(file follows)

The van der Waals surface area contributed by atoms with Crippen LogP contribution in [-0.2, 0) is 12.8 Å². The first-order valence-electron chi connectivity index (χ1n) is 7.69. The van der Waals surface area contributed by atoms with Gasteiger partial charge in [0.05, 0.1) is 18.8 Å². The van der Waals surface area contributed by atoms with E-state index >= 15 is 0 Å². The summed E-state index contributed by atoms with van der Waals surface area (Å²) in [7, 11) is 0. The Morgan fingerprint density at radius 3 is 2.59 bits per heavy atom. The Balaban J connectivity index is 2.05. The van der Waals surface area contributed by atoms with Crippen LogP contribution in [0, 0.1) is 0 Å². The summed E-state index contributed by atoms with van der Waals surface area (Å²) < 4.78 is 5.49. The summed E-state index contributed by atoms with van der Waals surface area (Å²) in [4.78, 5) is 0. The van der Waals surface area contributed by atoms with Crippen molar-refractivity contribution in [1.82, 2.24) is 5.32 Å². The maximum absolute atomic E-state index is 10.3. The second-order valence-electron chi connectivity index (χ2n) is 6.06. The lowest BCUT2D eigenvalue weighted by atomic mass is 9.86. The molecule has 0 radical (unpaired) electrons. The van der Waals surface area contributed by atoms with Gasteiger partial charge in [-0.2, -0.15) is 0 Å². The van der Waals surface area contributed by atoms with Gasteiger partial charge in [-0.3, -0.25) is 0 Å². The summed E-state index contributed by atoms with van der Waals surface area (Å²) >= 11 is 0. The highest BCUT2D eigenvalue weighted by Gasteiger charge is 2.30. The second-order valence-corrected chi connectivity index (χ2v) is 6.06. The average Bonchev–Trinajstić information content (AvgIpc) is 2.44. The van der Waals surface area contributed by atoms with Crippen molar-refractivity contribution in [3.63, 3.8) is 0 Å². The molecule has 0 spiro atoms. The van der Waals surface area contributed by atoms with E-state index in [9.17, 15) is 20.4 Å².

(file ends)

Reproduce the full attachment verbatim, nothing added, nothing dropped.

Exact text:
The van der Waals surface area contributed by atoms with Crippen LogP contribution in [-0.2, 0) is 12.8 Å². The first-order valence-electron chi connectivity index (χ1n) is 7.69. The van der Waals surface area contributed by atoms with Gasteiger partial charge in [0.05, 0.1) is 18.8 Å². The van der Waals surface area contributed by atoms with E-state index >= 15 is 0 Å². The summed E-state index contributed by atoms with van der Waals surface area (Å²) in [7, 11) is 0. The Morgan fingerprint density at radius 3 is 2.59 bits per heavy atom. The Balaban J connectivity index is 2.05. The van der Waals surface area contributed by atoms with Crippen LogP contribution in [0, 0.1) is 0 Å². The summed E-state index contributed by atoms with van der Waals surface area (Å²) < 4.78 is 5.49. The summed E-state index contributed by atoms with van der Waals surface area (Å²) in [4.78, 5) is 0. The van der Waals surface area contributed by atoms with Crippen molar-refractivity contribution in [1.82, 2.24) is 5.32 Å². The maximum absolute atomic E-state index is 10.3. The second-order valence-electron chi connectivity index (χ2n) is 6.06. The lowest BCUT2D eigenvalue weighted by atomic mass is 9.86. The molecule has 0 radical (unpaired) electrons. The van der Waals surface area contributed by atoms with Gasteiger partial charge in [-0.2, -0.15) is 0 Å². The van der Waals surface area contributed by atoms with Gasteiger partial charge in [-0.3, -0.25) is 0 Å². The summed E-state index contributed by atoms with van der Waals surface area (Å²) >= 11 is 0. The highest BCUT2D eigenvalue weighted by Gasteiger charge is 2.30. The second-order valence-corrected chi connectivity index (χ2v) is 6.06. The average Bonchev–Trinajstić information content (AvgIpc) is 2.44. The van der Waals surface area contributed by atoms with Crippen molar-refractivity contribution in [3.63, 3.8) is 0 Å². The molecule has 0 spiro atoms. The van der Waals surface area contributed by atoms with E-state index in [9.17, 15) is 20.4 Å².